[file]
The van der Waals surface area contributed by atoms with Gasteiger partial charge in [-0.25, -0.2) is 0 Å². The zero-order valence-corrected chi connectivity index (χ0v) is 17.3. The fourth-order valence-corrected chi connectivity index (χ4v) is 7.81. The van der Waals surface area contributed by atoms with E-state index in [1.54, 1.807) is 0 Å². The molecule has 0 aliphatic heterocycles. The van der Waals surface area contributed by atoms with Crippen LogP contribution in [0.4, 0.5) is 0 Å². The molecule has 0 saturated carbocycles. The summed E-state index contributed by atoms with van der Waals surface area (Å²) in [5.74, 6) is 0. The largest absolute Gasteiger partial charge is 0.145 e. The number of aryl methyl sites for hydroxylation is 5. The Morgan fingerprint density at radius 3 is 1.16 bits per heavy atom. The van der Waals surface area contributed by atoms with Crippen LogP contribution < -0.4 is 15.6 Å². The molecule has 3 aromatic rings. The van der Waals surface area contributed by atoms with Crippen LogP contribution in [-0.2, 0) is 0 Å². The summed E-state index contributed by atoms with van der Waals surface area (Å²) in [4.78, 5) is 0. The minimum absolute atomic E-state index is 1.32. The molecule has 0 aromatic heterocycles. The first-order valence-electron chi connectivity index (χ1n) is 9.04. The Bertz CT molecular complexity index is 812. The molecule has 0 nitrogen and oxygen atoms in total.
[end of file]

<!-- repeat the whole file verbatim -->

The van der Waals surface area contributed by atoms with Gasteiger partial charge in [-0.25, -0.2) is 0 Å². The zero-order valence-corrected chi connectivity index (χ0v) is 17.3. The fourth-order valence-corrected chi connectivity index (χ4v) is 7.81. The van der Waals surface area contributed by atoms with E-state index in [1.54, 1.807) is 0 Å². The molecule has 0 aliphatic heterocycles. The van der Waals surface area contributed by atoms with Crippen LogP contribution in [0.4, 0.5) is 0 Å². The molecule has 0 saturated carbocycles. The summed E-state index contributed by atoms with van der Waals surface area (Å²) in [5.74, 6) is 0. The largest absolute Gasteiger partial charge is 0.145 e. The number of aryl methyl sites for hydroxylation is 5. The Morgan fingerprint density at radius 3 is 1.16 bits per heavy atom. The van der Waals surface area contributed by atoms with Crippen LogP contribution < -0.4 is 15.6 Å². The molecule has 3 aromatic rings. The van der Waals surface area contributed by atoms with Crippen LogP contribution in [-0.2, 0) is 0 Å². The summed E-state index contributed by atoms with van der Waals surface area (Å²) in [4.78, 5) is 0. The minimum absolute atomic E-state index is 1.32. The molecule has 0 aromatic heterocycles. The first-order valence-electron chi connectivity index (χ1n) is 9.04. The Bertz CT molecular complexity index is 812. The molecule has 0 nitrogen and oxygen atoms in total.